Russia lifts ban on missile supply to Iran

An S-300 missile launcher. Photo

An S-300 missile launcher. Photo

Moscow, AFP – Russian president Vladimir Putin has lifted a ban on supplying Iran with sophisticated S-300 air defence missile systems after Tehran’s landmark framework deal with the West over its nuclear program.

A decree signed by president Putin removed a ban on ‘the shipment from Russia to Iran’ of the S-300 missiles and sparked fierce condemnation from Israel of Iran’s perceived new ‘legitimacy’ on the international stage.

The move was swiftly criticised by Israel and the US military.

The decision to pull the delivery ban comes before any sanctions have been lifted on Iran, with difficult technical negotiations still ahead following the breakthrough April 2 deal aimed at curbing Iran’s nuclear drive.

‘Our opposition to these sales is long and public. We believe it’s unhelpful,’ Pentagon spokesman Colonel Steve Warren told reporters in Washington.

‘We are raising that through the appropriate diplomatic channels,’ he added.

Moscow blocked deliveries of the surface-to-air missiles to Tehran in 2010 after the United Nations slapped sanctions on Iran over its nuclear program barring hi-tech weapons sales.

Iran then filed a $US4 billion ($A5.21 billion) suit at an arbitration court in Geneva for the cancellation of the $US800 million order by Russia, which has long been Iran’s principal foreign arms supplier.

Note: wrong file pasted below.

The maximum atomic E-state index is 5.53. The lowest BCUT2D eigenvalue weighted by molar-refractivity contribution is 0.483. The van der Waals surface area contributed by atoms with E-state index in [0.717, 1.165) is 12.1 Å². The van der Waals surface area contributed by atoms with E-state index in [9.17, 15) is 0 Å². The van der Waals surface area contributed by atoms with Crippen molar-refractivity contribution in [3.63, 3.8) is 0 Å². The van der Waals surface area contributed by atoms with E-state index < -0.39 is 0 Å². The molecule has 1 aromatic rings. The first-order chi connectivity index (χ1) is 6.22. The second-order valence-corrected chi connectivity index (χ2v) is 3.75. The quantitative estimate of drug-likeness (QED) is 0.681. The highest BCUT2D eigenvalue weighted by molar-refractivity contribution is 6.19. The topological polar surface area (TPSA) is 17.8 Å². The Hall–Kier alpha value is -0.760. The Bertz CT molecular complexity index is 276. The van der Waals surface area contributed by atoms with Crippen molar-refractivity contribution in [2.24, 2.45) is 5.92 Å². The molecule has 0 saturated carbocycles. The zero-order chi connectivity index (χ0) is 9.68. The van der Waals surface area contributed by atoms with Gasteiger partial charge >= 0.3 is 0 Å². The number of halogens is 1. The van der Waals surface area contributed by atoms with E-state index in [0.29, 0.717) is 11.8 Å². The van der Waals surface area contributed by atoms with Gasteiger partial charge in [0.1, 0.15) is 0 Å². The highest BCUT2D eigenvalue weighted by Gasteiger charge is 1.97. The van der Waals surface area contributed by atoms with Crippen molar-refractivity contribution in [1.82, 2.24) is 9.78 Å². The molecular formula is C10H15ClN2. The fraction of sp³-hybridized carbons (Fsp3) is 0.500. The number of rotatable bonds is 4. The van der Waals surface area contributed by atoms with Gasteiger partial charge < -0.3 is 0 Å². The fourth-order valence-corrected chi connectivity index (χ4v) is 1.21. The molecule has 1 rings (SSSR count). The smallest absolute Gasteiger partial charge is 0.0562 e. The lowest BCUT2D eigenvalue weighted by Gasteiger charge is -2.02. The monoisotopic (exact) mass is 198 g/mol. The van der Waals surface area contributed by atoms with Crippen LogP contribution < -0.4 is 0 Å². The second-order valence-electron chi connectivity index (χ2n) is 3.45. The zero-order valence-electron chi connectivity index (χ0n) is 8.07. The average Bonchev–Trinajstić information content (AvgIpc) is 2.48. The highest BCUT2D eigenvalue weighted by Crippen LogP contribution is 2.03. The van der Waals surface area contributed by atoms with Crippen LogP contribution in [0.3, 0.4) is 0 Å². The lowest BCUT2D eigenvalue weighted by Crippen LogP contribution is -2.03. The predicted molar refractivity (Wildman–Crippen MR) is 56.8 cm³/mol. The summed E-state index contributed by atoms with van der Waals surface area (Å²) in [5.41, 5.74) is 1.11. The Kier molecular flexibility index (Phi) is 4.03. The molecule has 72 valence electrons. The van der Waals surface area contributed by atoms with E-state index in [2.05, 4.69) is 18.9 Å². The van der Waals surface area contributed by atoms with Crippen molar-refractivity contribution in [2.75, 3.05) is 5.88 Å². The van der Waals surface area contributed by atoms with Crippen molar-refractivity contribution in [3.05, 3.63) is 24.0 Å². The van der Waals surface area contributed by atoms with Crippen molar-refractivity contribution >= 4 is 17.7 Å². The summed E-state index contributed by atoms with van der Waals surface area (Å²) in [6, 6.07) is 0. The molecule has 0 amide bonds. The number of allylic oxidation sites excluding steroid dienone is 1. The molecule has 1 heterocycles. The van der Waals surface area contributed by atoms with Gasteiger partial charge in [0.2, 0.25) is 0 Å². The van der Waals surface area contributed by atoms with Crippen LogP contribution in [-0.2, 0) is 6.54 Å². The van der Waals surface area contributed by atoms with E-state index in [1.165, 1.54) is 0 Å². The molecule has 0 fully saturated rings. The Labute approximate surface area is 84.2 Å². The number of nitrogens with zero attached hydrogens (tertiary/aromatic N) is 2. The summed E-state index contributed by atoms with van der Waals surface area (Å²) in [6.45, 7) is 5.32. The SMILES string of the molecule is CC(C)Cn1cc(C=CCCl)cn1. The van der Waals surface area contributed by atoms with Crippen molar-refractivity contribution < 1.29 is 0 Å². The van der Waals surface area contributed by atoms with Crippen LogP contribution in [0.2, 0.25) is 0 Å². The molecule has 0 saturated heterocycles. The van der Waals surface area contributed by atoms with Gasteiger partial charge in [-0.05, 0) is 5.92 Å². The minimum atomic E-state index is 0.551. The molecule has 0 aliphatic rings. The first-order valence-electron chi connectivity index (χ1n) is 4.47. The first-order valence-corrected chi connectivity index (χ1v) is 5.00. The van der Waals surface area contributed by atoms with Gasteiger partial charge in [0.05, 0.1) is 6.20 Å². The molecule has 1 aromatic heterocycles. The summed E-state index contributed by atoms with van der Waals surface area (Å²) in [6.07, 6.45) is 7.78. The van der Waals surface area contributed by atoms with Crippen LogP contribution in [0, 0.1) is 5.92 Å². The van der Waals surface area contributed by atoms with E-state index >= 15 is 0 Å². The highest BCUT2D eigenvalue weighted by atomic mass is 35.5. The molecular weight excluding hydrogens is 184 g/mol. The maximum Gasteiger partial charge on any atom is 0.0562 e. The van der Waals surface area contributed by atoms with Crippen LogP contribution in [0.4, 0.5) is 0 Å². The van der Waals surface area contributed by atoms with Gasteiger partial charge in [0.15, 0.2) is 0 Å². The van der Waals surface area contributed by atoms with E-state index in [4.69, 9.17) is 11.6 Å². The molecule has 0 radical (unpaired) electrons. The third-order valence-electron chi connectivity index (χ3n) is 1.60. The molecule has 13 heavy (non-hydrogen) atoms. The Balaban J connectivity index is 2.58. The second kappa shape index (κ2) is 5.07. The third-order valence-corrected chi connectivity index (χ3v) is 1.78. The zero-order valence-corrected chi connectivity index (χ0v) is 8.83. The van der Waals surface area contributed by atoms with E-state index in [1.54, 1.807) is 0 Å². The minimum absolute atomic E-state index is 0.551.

The framework deal agreed in Lausanne this month marked a crucial advance in a 12-year stand-off between Iran and the West, which disputes Tehran’s denial that it is seeking to build a nuclear bomb.

Russia’s foreign minister Sergei Lavrov insisted the missile deliveries were not covered by the earlier UN sanctions and that the progress made in Switzerland meant there was no longer any need for Russia to maintain the ban on the missile deliveries.

Global powers must resolve a series of contentious issues by a June 30 deadline for a final nuclear deal, including the steps for lifting global sanctions imposed on Iran, and lingering questions over the possible military dimensions of its nuclear program.

Iran’s supreme leader Ayatollah Ali Khamenei, who will have the final say on any deal, has plunged the accord into doubt suggesting that ‘nothing is binding’ while president Hassan Rouhani demanded that sanctions be immediately lifted when any deal is signed.

Global powers Britain, China, France, Germany, Russia and the United States have said sanctions will only be gradually eased and want a mechanism to ensure they can be swiftly reimposed if Iran breaks its word.

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